How do you calculate deceleration due to resistance?

In summary, deceleration due to resistance is the decrease in velocity of an object caused by friction, air resistance, or other types of resistance. To calculate it, you need to know the object's mass, initial velocity, final velocity, and time taken to decelerate. Common examples include a car slowing down, a ball rolling to a stop, and a skydiver's descent. Factors that affect deceleration due to resistance include surface area, speed, medium density, and object shape. It differs from acceleration as it is the opposite and caused by a force in the opposite direction of motion.
  • #1
cpalm
1
0
I have a rocket with a top velocity of 14.16 m/s when the engine stops.

How do i calculate its deceleration based on air resistance and gravity if it is flying at approximatly 45 degress?
 
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  • #2
There is no easy way to deal with air resistance. It is ignored in most courses.
Also, we usually simplify matters by saying the engine burns for so small a time it is effectively zero.

So, it is just another baseball problem. Do the horizontal and vertical parts separately.
 
  • #3


To calculate deceleration due to resistance, we first need to understand the factors that contribute to resistance. In this case, we have air resistance and gravity acting on the rocket. Air resistance, also known as drag, is the force that opposes the motion of the rocket as it moves through the air. Gravity, on the other hand, is a constant force that pulls the rocket towards the ground.

To calculate deceleration, we can use the equation F = ma, where F is the total force acting on the rocket, m is the mass of the rocket, and a is the resulting acceleration. In this case, we can break down the total force into its components: the force of air resistance (Fdrag) and the force of gravity (Fg).

F = Fdrag + Fg

Since we know the top velocity of the rocket (14.16 m/s), we can use this information to calculate the force of air resistance using the equation Fdrag = 0.5 * ρ * A * v^2, where ρ is the density of air, A is the cross-sectional area of the rocket, and v is the velocity of the rocket.

Next, we need to calculate the force of gravity using the equation Fg = mg, where m is the mass of the rocket and g is the acceleration due to gravity (9.8 m/s^2).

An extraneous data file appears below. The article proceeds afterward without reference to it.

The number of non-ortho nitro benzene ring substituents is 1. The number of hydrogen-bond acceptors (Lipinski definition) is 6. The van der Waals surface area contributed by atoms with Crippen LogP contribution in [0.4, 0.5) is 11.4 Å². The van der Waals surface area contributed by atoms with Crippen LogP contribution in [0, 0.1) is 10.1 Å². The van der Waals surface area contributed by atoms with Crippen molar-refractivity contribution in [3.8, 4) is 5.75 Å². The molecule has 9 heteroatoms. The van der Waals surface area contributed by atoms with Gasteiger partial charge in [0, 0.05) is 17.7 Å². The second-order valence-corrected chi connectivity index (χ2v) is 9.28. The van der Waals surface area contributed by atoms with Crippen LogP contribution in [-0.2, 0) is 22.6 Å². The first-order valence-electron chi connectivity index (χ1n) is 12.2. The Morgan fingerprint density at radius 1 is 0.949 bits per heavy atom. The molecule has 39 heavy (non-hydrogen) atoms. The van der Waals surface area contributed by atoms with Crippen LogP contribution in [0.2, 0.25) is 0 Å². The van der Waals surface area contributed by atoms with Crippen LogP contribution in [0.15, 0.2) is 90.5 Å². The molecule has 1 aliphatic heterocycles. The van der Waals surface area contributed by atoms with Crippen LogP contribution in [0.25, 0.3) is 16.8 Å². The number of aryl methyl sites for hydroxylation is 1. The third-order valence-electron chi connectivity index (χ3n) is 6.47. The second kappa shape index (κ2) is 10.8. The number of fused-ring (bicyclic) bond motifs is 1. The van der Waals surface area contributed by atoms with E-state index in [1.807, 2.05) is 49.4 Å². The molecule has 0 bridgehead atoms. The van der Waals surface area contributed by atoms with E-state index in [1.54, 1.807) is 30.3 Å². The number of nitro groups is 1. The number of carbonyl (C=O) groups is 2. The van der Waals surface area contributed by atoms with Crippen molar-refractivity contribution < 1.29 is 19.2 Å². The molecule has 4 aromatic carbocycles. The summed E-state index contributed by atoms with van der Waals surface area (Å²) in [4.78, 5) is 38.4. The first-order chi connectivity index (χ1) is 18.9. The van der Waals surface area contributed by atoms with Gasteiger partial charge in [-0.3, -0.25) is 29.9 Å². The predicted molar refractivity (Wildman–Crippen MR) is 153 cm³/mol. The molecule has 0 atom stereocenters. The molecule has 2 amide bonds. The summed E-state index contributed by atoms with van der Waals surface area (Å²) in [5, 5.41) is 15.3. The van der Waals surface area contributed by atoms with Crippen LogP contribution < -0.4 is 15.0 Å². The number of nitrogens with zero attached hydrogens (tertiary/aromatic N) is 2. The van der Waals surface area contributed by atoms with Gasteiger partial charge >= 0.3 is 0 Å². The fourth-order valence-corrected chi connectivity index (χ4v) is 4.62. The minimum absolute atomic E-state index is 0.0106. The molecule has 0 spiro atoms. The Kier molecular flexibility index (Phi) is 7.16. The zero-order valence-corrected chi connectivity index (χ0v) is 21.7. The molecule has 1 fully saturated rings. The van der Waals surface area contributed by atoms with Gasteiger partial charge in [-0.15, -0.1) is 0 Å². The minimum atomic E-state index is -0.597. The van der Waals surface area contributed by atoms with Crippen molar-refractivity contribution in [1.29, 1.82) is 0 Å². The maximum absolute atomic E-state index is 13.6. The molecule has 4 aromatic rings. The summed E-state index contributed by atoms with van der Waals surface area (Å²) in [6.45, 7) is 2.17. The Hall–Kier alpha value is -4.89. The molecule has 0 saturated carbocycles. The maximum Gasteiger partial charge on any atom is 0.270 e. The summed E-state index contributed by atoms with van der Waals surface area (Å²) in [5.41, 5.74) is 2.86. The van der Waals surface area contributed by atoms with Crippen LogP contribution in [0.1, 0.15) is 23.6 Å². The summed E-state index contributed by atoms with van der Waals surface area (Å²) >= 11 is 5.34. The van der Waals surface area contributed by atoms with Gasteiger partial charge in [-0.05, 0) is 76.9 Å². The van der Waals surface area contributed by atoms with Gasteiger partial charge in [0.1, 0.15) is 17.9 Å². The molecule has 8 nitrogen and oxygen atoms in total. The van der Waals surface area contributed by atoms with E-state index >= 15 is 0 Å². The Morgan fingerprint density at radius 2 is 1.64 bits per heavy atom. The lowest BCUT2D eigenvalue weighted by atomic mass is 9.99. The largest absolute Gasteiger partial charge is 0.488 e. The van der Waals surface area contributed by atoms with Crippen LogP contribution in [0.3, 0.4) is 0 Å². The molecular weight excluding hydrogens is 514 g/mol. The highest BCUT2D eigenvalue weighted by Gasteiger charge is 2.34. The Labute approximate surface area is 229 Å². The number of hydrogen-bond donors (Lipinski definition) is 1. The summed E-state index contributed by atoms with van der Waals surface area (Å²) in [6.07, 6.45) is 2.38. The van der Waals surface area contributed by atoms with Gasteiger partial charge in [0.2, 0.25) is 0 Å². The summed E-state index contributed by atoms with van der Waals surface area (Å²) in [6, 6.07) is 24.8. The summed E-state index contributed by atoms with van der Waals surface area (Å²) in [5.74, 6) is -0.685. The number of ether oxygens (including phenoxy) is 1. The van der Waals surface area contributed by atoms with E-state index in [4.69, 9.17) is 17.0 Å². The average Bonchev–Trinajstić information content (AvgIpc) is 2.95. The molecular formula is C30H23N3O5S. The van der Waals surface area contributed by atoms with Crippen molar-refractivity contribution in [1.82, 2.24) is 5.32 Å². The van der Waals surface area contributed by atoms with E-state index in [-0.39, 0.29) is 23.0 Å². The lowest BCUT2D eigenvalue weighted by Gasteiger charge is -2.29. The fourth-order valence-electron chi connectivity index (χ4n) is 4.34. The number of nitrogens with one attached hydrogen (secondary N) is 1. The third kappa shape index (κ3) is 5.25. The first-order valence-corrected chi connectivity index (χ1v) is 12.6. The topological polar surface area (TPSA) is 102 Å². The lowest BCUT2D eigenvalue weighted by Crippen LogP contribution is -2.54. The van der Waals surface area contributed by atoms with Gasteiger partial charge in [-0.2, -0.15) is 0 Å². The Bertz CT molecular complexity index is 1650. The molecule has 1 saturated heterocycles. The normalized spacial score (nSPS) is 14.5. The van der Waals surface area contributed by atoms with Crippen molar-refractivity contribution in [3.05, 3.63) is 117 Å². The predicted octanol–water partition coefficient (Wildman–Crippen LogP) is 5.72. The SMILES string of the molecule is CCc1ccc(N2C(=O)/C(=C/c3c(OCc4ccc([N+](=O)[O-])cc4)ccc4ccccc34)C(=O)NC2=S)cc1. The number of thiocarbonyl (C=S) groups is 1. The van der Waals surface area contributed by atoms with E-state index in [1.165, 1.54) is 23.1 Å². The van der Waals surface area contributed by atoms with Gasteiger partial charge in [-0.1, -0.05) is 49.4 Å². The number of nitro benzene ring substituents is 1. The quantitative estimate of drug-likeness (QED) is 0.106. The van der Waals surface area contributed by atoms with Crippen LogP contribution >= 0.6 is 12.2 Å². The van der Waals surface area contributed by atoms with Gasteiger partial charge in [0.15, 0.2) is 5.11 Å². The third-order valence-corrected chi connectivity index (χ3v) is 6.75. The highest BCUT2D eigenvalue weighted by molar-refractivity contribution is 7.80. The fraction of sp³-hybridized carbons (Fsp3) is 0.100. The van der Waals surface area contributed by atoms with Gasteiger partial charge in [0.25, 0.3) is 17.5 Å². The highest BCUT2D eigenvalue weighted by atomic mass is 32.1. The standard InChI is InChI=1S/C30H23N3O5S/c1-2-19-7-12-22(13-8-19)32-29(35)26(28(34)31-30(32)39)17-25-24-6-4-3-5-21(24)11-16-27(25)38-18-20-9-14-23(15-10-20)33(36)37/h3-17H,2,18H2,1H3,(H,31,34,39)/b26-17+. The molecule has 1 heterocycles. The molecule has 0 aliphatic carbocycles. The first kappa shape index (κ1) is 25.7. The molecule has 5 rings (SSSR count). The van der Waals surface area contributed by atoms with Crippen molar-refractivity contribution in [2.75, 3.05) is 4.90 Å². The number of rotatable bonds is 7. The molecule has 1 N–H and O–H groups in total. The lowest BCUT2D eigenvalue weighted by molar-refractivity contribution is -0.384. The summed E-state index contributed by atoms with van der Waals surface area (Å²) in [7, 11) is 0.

Now, we can plug in these values into our original equation to calculate the total force acting on the rocket:

F = 0.5 * ρ * A * v^2 + mg

To calculate the resulting deceleration, we can rearrange the equation to solve for a:

a = (0.5 * ρ * A * v^2 + mg)/m

Since the rocket is flying at approximately 45 degrees, we can also take into account the component of gravity and air resistance acting in the vertical direction. This can be done by using trigonometric functions to calculate the vertical and horizontal components of these forces.

In summary, to calculate deceleration due to resistance, we need to consider the forces of air resistance and gravity acting on the rocket and use the equation F = ma to calculate the resulting acceleration. We can also take into account the angle of flight to calculate the vertical and horizontal components of these forces.
 

Related to How do you calculate deceleration due to resistance?

1. What is deceleration due to resistance?

Deceleration due to resistance is the decrease in velocity or speed of an object due to the forces of friction, air resistance, or any other type of resistance acting upon it.

2. How do you calculate deceleration due to resistance?

To calculate deceleration due to resistance, you need to know the mass of the object, the initial velocity, and the final velocity. Then, you can use the formula a = (vf - vi) / t, where a is the deceleration, vf is the final velocity, vi is the initial velocity, and t is the time taken to decelerate.

3. What are some common examples of deceleration due to resistance?

Some common examples of deceleration due to resistance include a car slowing down due to air resistance and friction between the tires and the road, a ball rolling to a stop due to the friction between the ball and the ground, and a skydiver slowing down as they fall due to air resistance.

4. What factors can affect deceleration due to resistance?

The most significant factor that affects deceleration due to resistance is the surface area of the object. The larger the surface area, the more air resistance or friction it will experience, resulting in a higher deceleration. Other factors that can affect deceleration due to resistance include the speed of the object, the density of the medium, and the shape of the object.

5. How does deceleration due to resistance differ from acceleration?

Deceleration due to resistance is the opposite of acceleration. While acceleration is the increase in velocity, deceleration is the decrease in velocity. Acceleration is caused by a force acting in the same direction as the object's motion, while deceleration is caused by a force acting in the opposite direction of the object's motion.

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